Cut-and-Come-Again Lettuce Sampler
A whole palette of colorful varieties delivers a leafy feast
When I had a market garden, I grew 200-foot rows of lettuce. The rows contained my own mixture of lettuce varieties, chosen for taste, color, and leaf shape, and I cut the leaves young for the mesclun mix I sold to local chefs. Twice a week my two young assistants and I knelt in the white clover pathways to shear the baby plants.
Most of the dozen or so lettuce varieties were the type described as cutting lettuces, which obligingly and vigorously sprout a fresh crop of leaves when they are snipped off just a couple of inches above the ground. They are often called cut-and-come-again lettuces.
Cutting lettuces are mostly nonheading leaf varieties from two groups, Grand Rapids and oakleaf. The Grand Rapids group produces broad, crinkled, and frilly leaves, while the oakleaf varieties have flatter and distinctively lobed leaves. Both groups include red and green varieties and several red-green combinations. All make great garden design elements.
Paint the garden with lettuce
Whatever else I grow, I always have plenty of ‘Black-Seeded Simpson’, an heirloom. I don’t bother with little packets; I buy it by the ounce, about 25,000 seeds. Properly stored, lettuce seed stays viable for three years. ‘Black-Seeded Simpson’ is so reliable I use it as the standard for judging the germination success of other varieties. A fast grower, it produces crinkly, juicy, yellowish-green leaves. Its only shortcoming is a tendency to bolt in summer heat; it does best in spring and fall here on Long Island.
One of the best summer performers I have found is romaine: a French cos, ‘Craquerelle du Midi’. When every other lettuce in my garden is getting bitter or defiantly announcing its plans to set seed, this one stays mild and leafy.
The red or green lobed leaves of the oakleaf types are pillars of the looseleaf establishment. There are at least half a dozen varieties of each color commonly found in seed catalogs. ‘Oakleaf’ is the original old standby that yields crisp, tender, light green leaves and keeps going through moderate heat. Although it has deeply lobed leaves, ‘Salad Bowl’ is not a true oakleaf. But it is an All-America Selections winner that produces rosettes of delicate lime-green leaves and also has good heat tolerance.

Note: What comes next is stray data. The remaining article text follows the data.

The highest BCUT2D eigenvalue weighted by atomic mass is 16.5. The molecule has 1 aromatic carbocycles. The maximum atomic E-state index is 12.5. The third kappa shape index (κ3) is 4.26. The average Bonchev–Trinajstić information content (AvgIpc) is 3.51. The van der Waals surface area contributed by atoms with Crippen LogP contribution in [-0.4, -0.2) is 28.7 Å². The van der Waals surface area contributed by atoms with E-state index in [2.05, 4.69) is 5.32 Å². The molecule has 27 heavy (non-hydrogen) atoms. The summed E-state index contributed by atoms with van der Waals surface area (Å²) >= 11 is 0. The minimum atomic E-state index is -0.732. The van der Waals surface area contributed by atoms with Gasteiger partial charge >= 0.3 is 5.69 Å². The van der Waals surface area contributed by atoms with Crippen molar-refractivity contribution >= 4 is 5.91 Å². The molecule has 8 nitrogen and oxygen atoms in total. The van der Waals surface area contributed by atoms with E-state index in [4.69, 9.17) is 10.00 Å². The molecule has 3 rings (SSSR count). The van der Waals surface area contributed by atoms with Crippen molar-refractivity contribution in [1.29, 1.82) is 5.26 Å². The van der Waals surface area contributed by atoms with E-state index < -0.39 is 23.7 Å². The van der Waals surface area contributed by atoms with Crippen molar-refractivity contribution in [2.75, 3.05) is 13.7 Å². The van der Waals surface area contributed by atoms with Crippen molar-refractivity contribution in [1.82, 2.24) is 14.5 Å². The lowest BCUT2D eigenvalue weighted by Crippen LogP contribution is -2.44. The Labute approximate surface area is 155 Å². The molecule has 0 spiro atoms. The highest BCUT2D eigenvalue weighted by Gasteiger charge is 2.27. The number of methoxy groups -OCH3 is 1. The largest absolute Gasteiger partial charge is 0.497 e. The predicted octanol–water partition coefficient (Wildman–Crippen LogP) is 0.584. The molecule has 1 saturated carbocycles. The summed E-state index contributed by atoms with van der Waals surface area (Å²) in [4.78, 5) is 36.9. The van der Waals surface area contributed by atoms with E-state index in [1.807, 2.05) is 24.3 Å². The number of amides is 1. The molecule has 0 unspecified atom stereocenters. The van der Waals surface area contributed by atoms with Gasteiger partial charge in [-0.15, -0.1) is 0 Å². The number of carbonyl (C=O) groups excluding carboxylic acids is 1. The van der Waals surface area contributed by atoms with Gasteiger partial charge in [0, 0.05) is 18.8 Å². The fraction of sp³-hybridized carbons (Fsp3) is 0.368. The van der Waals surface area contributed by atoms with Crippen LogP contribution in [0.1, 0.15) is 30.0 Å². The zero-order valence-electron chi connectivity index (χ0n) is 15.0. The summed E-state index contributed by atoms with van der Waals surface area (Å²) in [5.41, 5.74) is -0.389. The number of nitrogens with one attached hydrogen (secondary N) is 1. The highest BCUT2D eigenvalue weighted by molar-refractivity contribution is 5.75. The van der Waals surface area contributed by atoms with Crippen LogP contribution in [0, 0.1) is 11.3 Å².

Tops for reliability, even through a hot summer, is ‘Red Sails’. Another All-America Selections winner, it’s a fast grower with green and reddish-bronze leaves.
A 1998 introduction that did well for me was ‘Green Vision’, which produces dark-green, glossy, savoyed leaves; it is a slow bolter. ‘Lollo Rossa’ has light-green leaves with elegant rosy margins, while its cousin, ‘Lollo Biondo’, is pure pale green. Both ‘Lollo’ cultivars are deeply curled, heat tolerant, and very decorative both in the garden and in salads.
Stepping beyond the looseleaf varieties, there are some butterheads and romaine I like to grow as cutting lettuces. They will also sprout new leaves, if less energetically than the looseleaf varieties.
Of the butterheads, ‘Ermosa’ has dark green leaves and stands up to a fair amount of summer heat. In a weak prespring moment, I ordered seed for romaine called ‘Freckles’ or ‘Trout Back’, simply because I liked its name. I wish all my weak moments worked out this well. It is a beautiful lettuce—lime green flecked with wine-red markings—and has a fresh, delicate taste.
Better ways to sow small seeds
Because they are harvested while very young, cutting lettuces can be planted in fairly dense bands. Instead of broadcasting seed, it is just as easy to sow rows about 3 inches apart, with ½ inch to 1 inch between plants in the row. I have found that it takes less time to plant seed carefully than to thin seedlings; besides, if not done properly, thinning often disturbs the roots of the seedlings that are left.